NOTE: Unless a volunteer is protected under the DVSA or SBA law, count only the stipends volunteers receive as earnings when evaluating for the trial work period, or SGA months. Do not count any remuneration for expenses (i.e., housing, meals, uniforms, etc…). These expenses are provided for the convenience of the employer, and should not be counted as wages or earnings (for more information on meals and lodging, see RS 01402.240). To evaluate child care assistance, see RS 01402.220.

Example: A title II beneficiary performs volunteer work for AmeriCorps NCCC, and receives a $4000 stipend, and is provided with housing, uniforms, and meals. Since he or she is not working for AmeriCorps VISTA, we will count the stipend towards the trial work period service months, or SGA months, but will not develop for the value of the items or expenses AmeriCorps NCCC provides.

b. Documentation and evaluation

Since the person involved may be unaware of the DVSA or the SBA, or the organization or agency responsible for the volunteer programs, it is important that adjudicators be alert to any evidence of activity under one of these programs. If the person indicates that he or she is involved in one of the programs, or if the information provided suggests such involvement, obtain the name, address and telephone number of the person’s immediate supervisor. (The individual may also be able to provide pay stubs or statements which could be helpful in clarifying and documenting the nature of his or her activity in the volunteer organization.) The supervisor should be contacted to establish whether the person is a volunteer or an employee. A detailed description of his or her activities is necessary, along with information as to the type and amount of payment(s) received, such as wages, stipend, expense allowance, and/or reimbursement of out-of-pocket expenses. Contact may be made by telephone and documented on an SSA-5002.

If it is found that the person engaged in volunteer activity in one of the programs, neither the payments received nor the services performed will be considered for SGA (or TWP) purposes. Document the determination regarding the volunteer services on the IRMK screen of the DCF. If eWork is used to make the work issue determination, do not record earnings from the volunteer activities on the Earnings Details screens. Instead, using the Employment Information link located on the Work Review Summary Screen, place the following statement in Job Remarks “earnings from volunteer programs not considered in work issue determination per DI 10505.025.”

If the person is found to be an employee rather than a volunteer, his or her earnings and services are to be evaluated in the usual manner for SGA (and TWP) purposes.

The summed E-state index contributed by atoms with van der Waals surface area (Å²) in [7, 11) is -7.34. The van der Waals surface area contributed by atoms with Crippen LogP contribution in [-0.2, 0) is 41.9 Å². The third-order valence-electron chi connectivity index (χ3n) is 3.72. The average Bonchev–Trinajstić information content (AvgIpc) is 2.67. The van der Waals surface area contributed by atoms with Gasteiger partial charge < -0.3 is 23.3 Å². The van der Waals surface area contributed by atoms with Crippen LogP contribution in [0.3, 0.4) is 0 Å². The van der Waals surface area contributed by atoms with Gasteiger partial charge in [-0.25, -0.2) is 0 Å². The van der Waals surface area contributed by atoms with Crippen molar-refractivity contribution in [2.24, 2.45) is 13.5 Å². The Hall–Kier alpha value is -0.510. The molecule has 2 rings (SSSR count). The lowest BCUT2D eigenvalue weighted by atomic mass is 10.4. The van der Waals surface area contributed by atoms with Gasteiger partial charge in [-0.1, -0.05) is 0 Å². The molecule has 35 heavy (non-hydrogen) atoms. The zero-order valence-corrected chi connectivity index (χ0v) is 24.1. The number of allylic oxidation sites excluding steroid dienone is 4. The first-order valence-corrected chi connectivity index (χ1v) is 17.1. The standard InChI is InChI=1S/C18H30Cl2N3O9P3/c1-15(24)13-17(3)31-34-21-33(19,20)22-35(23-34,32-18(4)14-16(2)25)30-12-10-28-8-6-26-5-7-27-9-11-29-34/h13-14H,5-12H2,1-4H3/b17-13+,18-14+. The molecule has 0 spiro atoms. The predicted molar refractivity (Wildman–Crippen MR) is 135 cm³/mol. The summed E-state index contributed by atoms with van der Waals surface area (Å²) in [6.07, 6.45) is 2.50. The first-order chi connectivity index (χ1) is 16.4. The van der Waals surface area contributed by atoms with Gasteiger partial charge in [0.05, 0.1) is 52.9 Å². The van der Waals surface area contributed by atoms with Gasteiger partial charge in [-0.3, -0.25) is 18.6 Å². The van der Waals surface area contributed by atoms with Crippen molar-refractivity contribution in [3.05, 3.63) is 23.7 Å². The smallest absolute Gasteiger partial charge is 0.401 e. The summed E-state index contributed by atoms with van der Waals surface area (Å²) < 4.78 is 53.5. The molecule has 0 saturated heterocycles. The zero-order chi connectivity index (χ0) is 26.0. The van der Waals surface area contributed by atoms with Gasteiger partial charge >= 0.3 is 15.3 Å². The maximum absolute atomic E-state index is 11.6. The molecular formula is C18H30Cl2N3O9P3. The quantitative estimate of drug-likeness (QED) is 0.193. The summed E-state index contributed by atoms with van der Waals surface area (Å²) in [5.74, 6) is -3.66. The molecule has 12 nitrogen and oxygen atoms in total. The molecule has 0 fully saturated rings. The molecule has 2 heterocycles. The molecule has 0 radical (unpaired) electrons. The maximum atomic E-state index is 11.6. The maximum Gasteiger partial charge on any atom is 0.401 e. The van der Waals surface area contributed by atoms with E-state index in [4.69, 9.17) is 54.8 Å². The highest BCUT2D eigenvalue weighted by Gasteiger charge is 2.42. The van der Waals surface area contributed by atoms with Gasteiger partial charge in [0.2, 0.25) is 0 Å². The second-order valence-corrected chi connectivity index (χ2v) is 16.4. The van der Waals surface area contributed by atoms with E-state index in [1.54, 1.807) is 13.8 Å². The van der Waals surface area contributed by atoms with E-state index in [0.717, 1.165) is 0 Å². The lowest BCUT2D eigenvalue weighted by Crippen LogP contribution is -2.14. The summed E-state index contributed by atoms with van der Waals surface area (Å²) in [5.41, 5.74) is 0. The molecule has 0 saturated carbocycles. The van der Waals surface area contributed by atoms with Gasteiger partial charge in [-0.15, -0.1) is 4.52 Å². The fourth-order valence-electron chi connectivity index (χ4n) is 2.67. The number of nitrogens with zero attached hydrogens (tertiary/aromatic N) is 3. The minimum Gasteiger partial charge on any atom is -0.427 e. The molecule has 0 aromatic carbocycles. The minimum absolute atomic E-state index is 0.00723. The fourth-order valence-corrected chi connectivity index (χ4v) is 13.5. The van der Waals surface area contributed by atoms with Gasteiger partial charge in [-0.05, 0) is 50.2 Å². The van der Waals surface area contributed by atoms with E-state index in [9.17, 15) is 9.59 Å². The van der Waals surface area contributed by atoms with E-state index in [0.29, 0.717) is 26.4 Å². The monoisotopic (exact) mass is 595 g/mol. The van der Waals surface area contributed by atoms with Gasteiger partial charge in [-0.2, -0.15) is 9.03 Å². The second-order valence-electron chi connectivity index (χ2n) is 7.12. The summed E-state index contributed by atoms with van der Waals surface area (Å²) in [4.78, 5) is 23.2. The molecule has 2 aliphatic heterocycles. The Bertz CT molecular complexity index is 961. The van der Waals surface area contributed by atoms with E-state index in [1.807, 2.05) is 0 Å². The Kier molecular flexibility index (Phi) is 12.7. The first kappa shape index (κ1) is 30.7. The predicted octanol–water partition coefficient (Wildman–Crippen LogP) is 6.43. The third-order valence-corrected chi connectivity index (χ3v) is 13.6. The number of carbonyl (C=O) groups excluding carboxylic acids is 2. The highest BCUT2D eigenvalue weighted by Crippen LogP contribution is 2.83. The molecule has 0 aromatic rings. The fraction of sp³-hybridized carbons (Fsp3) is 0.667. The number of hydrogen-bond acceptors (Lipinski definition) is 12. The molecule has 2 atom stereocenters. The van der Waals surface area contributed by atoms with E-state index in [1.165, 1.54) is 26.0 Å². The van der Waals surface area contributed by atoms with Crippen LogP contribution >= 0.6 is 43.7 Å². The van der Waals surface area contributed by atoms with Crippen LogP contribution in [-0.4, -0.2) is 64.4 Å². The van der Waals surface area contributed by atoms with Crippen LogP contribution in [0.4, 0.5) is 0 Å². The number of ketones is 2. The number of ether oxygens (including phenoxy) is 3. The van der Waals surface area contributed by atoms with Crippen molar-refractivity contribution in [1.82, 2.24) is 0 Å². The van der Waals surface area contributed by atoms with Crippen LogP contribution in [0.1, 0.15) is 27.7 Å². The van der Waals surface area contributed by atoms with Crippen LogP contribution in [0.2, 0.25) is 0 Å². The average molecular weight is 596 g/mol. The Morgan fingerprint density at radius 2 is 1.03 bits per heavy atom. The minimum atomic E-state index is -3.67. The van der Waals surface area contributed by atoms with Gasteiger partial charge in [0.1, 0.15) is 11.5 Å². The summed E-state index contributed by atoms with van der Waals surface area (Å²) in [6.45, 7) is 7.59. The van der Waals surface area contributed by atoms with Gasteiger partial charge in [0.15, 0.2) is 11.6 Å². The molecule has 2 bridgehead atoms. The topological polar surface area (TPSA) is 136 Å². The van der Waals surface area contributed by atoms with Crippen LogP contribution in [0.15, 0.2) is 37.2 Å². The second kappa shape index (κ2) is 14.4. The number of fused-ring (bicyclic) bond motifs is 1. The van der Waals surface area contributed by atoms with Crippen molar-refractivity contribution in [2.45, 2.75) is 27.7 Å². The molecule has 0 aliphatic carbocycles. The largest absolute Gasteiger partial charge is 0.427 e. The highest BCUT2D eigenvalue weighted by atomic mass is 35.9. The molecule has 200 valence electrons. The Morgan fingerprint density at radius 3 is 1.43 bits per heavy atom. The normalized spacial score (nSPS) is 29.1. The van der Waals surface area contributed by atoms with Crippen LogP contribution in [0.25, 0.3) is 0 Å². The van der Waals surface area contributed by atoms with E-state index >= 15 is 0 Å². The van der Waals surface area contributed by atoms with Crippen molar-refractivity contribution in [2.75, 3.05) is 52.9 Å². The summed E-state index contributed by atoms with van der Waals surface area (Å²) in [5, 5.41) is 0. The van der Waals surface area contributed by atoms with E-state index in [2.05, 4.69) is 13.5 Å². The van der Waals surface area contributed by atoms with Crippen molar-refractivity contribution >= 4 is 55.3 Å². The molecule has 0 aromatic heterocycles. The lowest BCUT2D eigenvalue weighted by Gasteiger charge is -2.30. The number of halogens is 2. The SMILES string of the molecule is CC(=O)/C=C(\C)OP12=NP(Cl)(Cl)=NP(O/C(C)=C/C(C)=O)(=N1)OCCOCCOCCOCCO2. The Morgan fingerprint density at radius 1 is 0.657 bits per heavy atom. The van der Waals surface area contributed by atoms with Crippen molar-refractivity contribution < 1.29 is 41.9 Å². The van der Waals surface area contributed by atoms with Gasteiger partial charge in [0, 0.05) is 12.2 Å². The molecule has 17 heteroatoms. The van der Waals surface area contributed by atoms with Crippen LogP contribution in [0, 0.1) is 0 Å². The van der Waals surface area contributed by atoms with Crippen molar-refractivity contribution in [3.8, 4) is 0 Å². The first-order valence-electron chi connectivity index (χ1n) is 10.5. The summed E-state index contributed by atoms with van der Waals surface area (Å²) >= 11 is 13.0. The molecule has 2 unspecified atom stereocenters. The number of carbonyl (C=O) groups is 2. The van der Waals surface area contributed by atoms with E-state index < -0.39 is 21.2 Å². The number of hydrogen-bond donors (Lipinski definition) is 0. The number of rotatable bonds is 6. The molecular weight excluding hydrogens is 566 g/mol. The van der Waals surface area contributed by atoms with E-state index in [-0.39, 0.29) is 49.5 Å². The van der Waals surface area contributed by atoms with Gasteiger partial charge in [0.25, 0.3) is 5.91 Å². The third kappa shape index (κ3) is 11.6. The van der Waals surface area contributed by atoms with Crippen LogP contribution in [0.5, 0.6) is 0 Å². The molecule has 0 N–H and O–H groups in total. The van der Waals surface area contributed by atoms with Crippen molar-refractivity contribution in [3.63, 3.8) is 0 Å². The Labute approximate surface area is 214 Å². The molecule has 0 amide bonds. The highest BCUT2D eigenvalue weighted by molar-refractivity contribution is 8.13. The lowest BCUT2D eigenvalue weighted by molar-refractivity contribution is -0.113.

B. Policy — work activity on committees established under the federal advisory committee act (FACA)

1. What is a FACA committee

The Federal Advisory Committee Act (FACA) allows the federal government to establish or utilize advisory committees consisting of non-federal employees when they are determined to be essential for furnishing expert advice, ideas, and diverse opinions to the federal government.

FACA committees are specifically authorized and established by:

  • statute, or

  • the President, or

  • a federal government agency (as a matter of formal record).

The committee may identify itself as an:

  • advisory committee,

  • board,

  • commission,

  • council,

  • panel,

  • taskforce,

  • or similar term.

2. Payments received for serving on a FACA committee

Individuals serving as members or consultants of a FACA committee may receive payments for their services. These payments may include compensation, travel expenses, and special assistance.

Effective for determinations made on or after February 21, 2006, when we determine whether an individual has performed SGA, we will not count any earnings received as a member or consultant of an advisory committee, board, commission, council, or similar group established under FACA. We will also disregard work activity performed as a member or consultant of a committee established under FACA in applying any of the SGA tests.

The exclusion from the SGA provisions will not apply if the individual’s services as a member or consultant of a FACA committee is part of his/her job duties or required as an employee of any governmental or non-governmental organizations, agency, or business.

Work performed on a FACA committee is considered and evaluated as services for the purpose of the TWP. Payments received for serving on a FACA Committee are not excluded in determining TWP service months or from income counting for SSI purposes.